Leftover Chicken Risotto

This dish is so simple, so quick, uses mostly items that you have the cupboard/fridge/freezer and is ideal if you have a bit of chicken left over from Sunday roast.  So here it is if you haven’t planned your Monday night tea yet.

Serves 4

Ingredients

  • Butter
  • 1 onion, finely chopped
  • 2 garlic cloves, finely chopped
  • 350g risotto rice
  • 1 large glass white wine (optional but it does add a little je ne sais quoi)
  • 1.5l chicken or vegetable stock, heated to simmering
  • 1 large handful frozen peas, defrosted (although if you’re in a rush and forget, just bung ’em in a little earlier than suggested – they’ll cook in the stock!)
  • Cooked chicken, torn into strips, no skin
  • 50g Parmesan, grated

The How To

  • Melt a knob of butter in a large pan, add the onion and garlic and cook  slowly until soft and translucent.
  • Stir in the rice until coated with butter.  It should become a little see-through.
  • Add the wine and stir until evaporated.  Breathe in the aroma – luuurrrrvvvvlllyyy!
  • Add the stock a ladle at a time until the rice is cooked but still with a little bite.  Make sure you keep stirring so the rice doesn’t stick to the pan.
  • Add the peas and chicken in the last 5 minutes of cooking to heat through.
  • Stir in the Parmesan and add some black pepper when serving to taste, plus a few sprigs of parsley (if you have them!)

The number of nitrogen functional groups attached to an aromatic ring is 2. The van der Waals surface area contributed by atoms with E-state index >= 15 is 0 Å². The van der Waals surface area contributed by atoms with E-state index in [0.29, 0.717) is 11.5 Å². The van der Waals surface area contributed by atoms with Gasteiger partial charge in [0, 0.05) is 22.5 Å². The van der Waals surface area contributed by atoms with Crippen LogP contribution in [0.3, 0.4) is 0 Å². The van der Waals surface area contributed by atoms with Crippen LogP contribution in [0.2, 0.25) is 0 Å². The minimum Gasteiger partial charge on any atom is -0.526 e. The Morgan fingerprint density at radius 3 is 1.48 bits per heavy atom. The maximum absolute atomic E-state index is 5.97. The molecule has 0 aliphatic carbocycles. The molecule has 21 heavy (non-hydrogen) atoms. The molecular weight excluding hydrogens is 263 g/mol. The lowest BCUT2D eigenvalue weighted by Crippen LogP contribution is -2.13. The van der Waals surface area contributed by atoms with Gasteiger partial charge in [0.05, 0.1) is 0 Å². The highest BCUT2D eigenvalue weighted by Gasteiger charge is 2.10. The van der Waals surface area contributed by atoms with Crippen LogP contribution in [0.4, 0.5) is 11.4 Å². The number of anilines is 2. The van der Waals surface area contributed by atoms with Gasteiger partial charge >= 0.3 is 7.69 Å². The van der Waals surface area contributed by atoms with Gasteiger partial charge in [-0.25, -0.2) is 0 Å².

If you want to be super fancy, why not make a couple of parmesan chips to go on the side?

Simply heat a small non-stick frying pan.  Then drop some grated parmesan into the pan, in a chip like shape.  Wait about 5 minutes before peeling them off, they should be golden and crisp – you can roll them into a shape if you fancy too; then place on your serving plate – lovely!

image from foodnetwork.com

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Simnel cakes – my inspiration

Just thought I’d write a little tribute to my Grandad, Mr Witton.  My Simnel Cakes are kind of a tribute in sweet format, but here’s the reason why.

Grandad, known as Dick to friends, was a completely lovely man.  Married to my Nan, Moira, he was completely content, following retirement from the Navy, as a local baker in Tolworth, Surrey. I only recently found out that when he died all of his handwritten bakery cookbooks went missing.  We believe they were in his locker at work, but we unfortunately never had them returned.  So therefore, I’m going to write my own.

I remember the cakes and bread that Grandad used to bring home.  I remember the smell as cupboard was opened to reveal all of the “spare” loaves he had brought home, and the best bit – the white box.  The white box that was opened to reveal a treasure trove of sweet delicacies from mille-feuille to meringues.  Yummy.  And being only girl in the family, I got to have first pick – oh and return for seconds.

So Nan and Grandad Witton, this is for you.  Thank you for giving me my love of fresh-baked bread smothered in butter and cakes – of all shapes and sizes.  One day, I hope I’ll make you proud and be able to make something as beautiful as the cake in your wedding photo below.

The infamous wedding cake.
 
My grandad baked each tier whilst away at sea, he was a baker in the navy; and then returned the tier to be iced prior to his big day. Both my parents and my husband and I used the same knife to cut our cakes.
The Bridesmaids 

A proud new husband and wife – Mr and Mrs Witton

The wedding party